The DNA “Blueprint”—An Exquisite Design
EACH of us begins life as a tiny single cell that some 20 years later yields a full-grown adult. From that one minuscule cell come all the various body parts: heart, stomach, liver and other internal organs; the intricate eyes and ears; the versatile fingers. Have you ever contemplated the sheer volume of information contained in that original single cell and its positively exquisite design?
Consider the following example. Suppose you needed to explain to someone who had never seen an automobile how to build one from raw materials. Each part, from the rearview mirror to the valves in the carburetor, must be described in every detail. Then you would have to explain how to manufacture and assemble these parts. Where do the spark plugs go? How is the steering wheel attached? All this information would have to be so precisely written that the reader could not possibly misunderstand. He must be able to build a complete and fully functional automobile by following your instructions to the letter. Imagine the number of pages of detailed instructions that it would take!
Now think again about that single human cell. The human body is far more complex than an automobile, yet, as the Bible says, “all its parts were down in writing.” (Psalm 139:16) The Creator has provided the entire blueprint in one tiny cell. Where does the cell store this huge amount of information?
All this information is found in a substance called DNA (deoxyribonucleic acid), most of which is located in a small compartment in the cell known as the nucleus. Human nuclei have 46 chromosomes. These chromosomes are essentially very long, thin strands of DNA. The strands are so long because all the needed information, contained in 3 to 4 million genes, is stored in the sequence of the DNA.
The Amazing DNA
The DNA is only about 0.00000008 inch (0.0000002 cm) wide. However, the total length of the DNA strands in a single human cell is 5 feet 8 1⁄2 inches (1.74 m). Each gene is a tiny section about 0.00001 inch (0.00003 cm) long. Imagine: all the information to make a complete human body is stored on strands less than 6 feet long and only 80 billionths of an inch wide!
Incredibly, this 5 feet 8 1⁄2 inches of DNA is contained in a nucleus that is only about 0.00004 inch (0.0001 cm) wide! We can more easily comprehend how amazing that is by visualizing the DNA as 600 times larger, a thread 0.024 inch (0.06 cm)—about 1⁄40 inch—wide. On this scale the nucleus would be a ball about a foot (30 cm) in diameter. This ball would contain lengths of thread totaling in all 330 miles (530 km)! To get an idea of the genetic complexity of the human body, picture yourself walking 330 miles and seeing a new gene every 5 inches.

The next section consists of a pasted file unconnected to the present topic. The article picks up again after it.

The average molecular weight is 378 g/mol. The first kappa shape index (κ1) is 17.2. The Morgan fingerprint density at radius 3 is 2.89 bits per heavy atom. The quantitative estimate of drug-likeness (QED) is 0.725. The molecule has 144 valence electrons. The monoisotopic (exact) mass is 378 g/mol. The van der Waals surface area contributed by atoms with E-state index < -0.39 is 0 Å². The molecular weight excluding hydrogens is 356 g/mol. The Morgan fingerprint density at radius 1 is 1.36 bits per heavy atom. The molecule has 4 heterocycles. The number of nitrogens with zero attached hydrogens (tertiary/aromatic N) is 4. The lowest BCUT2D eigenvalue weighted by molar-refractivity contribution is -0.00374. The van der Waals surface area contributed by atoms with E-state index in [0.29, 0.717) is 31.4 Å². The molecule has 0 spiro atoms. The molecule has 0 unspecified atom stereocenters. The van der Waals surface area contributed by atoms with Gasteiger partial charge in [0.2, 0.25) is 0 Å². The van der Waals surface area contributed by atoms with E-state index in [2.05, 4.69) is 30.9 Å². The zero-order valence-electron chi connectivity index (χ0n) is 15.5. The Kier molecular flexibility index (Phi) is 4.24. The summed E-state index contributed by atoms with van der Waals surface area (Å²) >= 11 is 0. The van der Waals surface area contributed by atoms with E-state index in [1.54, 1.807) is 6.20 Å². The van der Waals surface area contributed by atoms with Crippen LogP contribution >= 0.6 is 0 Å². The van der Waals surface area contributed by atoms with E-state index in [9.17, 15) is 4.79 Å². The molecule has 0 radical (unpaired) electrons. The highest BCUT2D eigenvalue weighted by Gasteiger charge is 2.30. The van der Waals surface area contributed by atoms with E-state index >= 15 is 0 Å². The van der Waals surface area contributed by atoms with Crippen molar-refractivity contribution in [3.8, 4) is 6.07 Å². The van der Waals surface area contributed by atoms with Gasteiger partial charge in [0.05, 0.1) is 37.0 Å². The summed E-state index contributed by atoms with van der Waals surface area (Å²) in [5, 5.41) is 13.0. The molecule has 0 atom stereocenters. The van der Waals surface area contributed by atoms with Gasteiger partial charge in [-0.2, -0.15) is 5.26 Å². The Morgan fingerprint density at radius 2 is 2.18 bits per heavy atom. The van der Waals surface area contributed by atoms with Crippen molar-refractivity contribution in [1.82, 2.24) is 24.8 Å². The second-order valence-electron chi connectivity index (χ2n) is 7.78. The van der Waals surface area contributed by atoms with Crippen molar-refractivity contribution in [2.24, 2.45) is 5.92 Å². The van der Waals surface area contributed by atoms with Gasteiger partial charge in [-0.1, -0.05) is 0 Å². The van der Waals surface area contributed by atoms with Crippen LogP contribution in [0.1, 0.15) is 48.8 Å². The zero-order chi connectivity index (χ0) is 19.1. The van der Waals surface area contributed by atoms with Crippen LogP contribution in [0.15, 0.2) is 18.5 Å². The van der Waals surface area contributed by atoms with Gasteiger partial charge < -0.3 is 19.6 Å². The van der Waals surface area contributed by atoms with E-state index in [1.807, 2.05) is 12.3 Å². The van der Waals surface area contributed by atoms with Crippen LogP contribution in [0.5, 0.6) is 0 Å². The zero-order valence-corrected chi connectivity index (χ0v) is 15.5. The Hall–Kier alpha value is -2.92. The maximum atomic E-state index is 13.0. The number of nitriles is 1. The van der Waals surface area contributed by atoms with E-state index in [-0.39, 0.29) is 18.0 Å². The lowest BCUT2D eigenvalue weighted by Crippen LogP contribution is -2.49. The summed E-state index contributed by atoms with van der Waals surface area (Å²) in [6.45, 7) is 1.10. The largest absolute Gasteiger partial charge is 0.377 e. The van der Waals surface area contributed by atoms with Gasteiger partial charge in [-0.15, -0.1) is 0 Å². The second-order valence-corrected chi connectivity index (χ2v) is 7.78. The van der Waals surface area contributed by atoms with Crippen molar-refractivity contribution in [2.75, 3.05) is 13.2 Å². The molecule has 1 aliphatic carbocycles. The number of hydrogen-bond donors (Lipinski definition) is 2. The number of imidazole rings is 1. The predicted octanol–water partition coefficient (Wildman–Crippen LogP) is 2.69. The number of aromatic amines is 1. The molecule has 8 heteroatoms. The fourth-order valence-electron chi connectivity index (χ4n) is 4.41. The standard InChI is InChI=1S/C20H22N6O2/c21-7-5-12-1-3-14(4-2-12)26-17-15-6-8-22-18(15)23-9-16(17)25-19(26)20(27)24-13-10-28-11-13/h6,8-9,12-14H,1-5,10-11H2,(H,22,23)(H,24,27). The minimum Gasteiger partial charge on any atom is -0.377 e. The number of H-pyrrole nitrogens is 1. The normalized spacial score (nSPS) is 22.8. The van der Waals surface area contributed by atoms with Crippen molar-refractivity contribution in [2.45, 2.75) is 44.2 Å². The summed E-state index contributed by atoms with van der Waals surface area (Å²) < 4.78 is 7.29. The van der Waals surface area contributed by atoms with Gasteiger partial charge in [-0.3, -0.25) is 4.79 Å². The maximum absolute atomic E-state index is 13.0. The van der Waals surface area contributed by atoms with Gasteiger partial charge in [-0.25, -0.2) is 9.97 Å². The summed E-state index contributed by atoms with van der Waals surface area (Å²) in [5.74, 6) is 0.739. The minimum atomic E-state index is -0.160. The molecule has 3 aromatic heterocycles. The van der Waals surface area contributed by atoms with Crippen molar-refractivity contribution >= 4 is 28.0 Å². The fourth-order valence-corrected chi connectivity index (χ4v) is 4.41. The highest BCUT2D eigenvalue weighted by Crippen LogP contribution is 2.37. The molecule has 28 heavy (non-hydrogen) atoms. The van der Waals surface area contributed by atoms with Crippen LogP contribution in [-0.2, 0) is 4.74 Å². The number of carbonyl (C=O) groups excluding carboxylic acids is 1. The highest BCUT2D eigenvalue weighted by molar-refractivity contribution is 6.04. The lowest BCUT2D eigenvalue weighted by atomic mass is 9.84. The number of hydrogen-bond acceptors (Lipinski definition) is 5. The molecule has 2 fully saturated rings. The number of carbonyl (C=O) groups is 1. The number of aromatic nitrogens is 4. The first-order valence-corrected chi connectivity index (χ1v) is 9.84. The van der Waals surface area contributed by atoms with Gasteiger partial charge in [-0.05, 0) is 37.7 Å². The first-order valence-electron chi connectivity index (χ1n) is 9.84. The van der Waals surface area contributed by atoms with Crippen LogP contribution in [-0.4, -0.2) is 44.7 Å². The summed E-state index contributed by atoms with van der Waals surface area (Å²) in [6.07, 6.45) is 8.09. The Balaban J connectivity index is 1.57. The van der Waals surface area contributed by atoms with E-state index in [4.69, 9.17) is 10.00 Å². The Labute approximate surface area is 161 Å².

A Packaging Problem
How is all this DNA packaged into the cell nucleus? Because the cell must be able to consult its “blueprint” by “reading” the genes along its DNA, these strands cannot simply be crammed into the tiny nuclear space. Even though there are so many long, thin strands, no strand can become tangled up in any other strand. The DNA is so neatly arranged that small sections of any strand can be quickly and easily “read” whenever necessary.
The DNA blueprint is vital to a cell. When a cell divides, each of the two new cells will need its own blueprint. This means that before a cell can divide, all the DNA must be copied to generate a duplicate set of genes. After the DNA has been carefully copied, the strands are coiled back and forth on themselves into very dense bundles. As the cell divides, these bundles are divided equally between the two new cells so that each receives an identical blueprint. Once inside the new cells, the bundles are uncoiled. All these manipulations are performed in such a meticulous manner that no sections of the strands—none of the vital genes—are accidentally knotted up, broken off or lost. Yet these processes occur inside a cell nucleus only a tiny fraction of the length of the DNA. What an extraordinary feat of design!
An Awesome Marvel
Many other features of the cell and its DNA remain a mystery to scientists. Adult humans have 90 to 100 different types of cells, each with a distinctive shape and size, and each specialized to perform a different task. Since almost every cell in the human body contains an identical copy of DNA strands, why do certain cells become skin cells and others become muscle, nerve or bone cells? In other words, how does the cell know which part of the DNA to “read” and when to “read” it?
Pondering over the cell and its DNA, we become awed by the creativity and intelligence of the One who designed this marvel, Jehovah God. As was Job, we are moved to say: “I have come to know that you are able to do all things, and there is no idea that is unattainable for you.”—Job 42:2.
[Picture on page 13]
Model of DNA molecule as proposed in 1953 by biologists Francis Crick and James Watson